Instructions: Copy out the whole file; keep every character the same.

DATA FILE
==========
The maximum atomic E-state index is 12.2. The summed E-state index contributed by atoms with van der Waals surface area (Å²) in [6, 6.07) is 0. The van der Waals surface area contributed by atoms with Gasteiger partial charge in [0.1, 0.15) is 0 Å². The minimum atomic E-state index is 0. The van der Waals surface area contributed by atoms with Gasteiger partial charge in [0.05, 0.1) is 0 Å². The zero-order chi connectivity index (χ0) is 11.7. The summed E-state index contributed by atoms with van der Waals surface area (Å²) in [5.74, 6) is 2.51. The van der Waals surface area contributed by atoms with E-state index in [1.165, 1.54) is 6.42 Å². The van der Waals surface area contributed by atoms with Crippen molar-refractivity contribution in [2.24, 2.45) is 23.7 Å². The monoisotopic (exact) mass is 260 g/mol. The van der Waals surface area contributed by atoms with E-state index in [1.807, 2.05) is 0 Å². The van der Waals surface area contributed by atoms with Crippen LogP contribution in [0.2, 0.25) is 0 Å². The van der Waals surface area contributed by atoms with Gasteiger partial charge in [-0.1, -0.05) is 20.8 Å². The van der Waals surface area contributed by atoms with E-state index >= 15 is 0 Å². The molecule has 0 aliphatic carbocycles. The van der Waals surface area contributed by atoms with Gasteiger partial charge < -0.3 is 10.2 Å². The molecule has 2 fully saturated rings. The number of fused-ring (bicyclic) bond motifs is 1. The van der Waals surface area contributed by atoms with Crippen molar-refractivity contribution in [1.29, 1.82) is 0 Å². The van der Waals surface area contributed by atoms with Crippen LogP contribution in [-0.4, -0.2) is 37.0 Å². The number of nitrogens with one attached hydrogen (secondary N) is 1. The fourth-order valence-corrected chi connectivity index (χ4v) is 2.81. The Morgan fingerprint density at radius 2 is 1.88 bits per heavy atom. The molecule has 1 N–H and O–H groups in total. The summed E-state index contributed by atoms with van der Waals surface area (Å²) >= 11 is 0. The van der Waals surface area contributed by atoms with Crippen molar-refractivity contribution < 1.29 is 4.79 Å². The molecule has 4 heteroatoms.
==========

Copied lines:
The maximum atomic E-state index is 12.2. The summed E-state index contributed by atoms with van der Waals surface area (Å²) in [6, 6.07) is 0. The van der Waals surface area contributed by atoms with Gasteiger partial charge in [0.1, 0.15) is 0 Å². The minimum atomic E-state index is 0. The van der Waals surface area contributed by atoms with Gasteiger partial charge in [0.05, 0.1) is 0 Å². The zero-order chi connectivity index (χ0) is 11.7. The summed E-state index contributed by atoms with van der Waals surface area (Å²) in [5.74, 6) is 2.51. The van der Waals surface area contributed by atoms with E-state index in [1.165, 1.54) is 6.42 Å². The van der Waals surface area contributed by atoms with Crippen molar-refractivity contribution in [2.24, 2.45) is 23.7 Å². The monoisotopic (exact) mass is 260 g/mol. The van der Waals surface area contributed by atoms with E-state index in [1.807, 2.05) is 0 Å². The van der Waals surface area contributed by atoms with Crippen LogP contribution in [0.2, 0.25) is 0 Å². The van der Waals surface area contributed by atoms with Gasteiger partial charge in [-0.1, -0.05) is 20.8 Å². The van der Waals surface area contributed by atoms with E-state index >= 15 is 0 Å². The molecule has 0 aliphatic carbocycles. The van der Waals surface area contributed by atoms with Gasteiger partial charge < -0.3 is 10.2 Å². The molecule has 2 fully saturated rings. The number of fused-ring (bicyclic) bond motifs is 1. The van der Waals surface area contributed by atoms with Crippen molar-refractivity contribution in [1.29, 1.82) is 0 Å². The van der Waals surface area contributed by atoms with Crippen LogP contribution in [-0.4, -0.2) is 37.0 Å². The number of nitrogens with one attached hydrogen (secondary N) is 1. The fourth-order valence-corrected chi connectivity index (χ4v) is 2.81. The Morgan fingerprint density at radius 2 is 1.88 bits per heavy atom. The molecule has 1 N–H and O–H groups in total. The summed E-state index contributed by atoms with van der Waals surface area (Å²) >= 11 is 0. The van der Waals surface area contributed by atoms with Crippen molar-refractivity contribution < 1.29 is 4.79 Å². The molecule has 4 heteroatoms.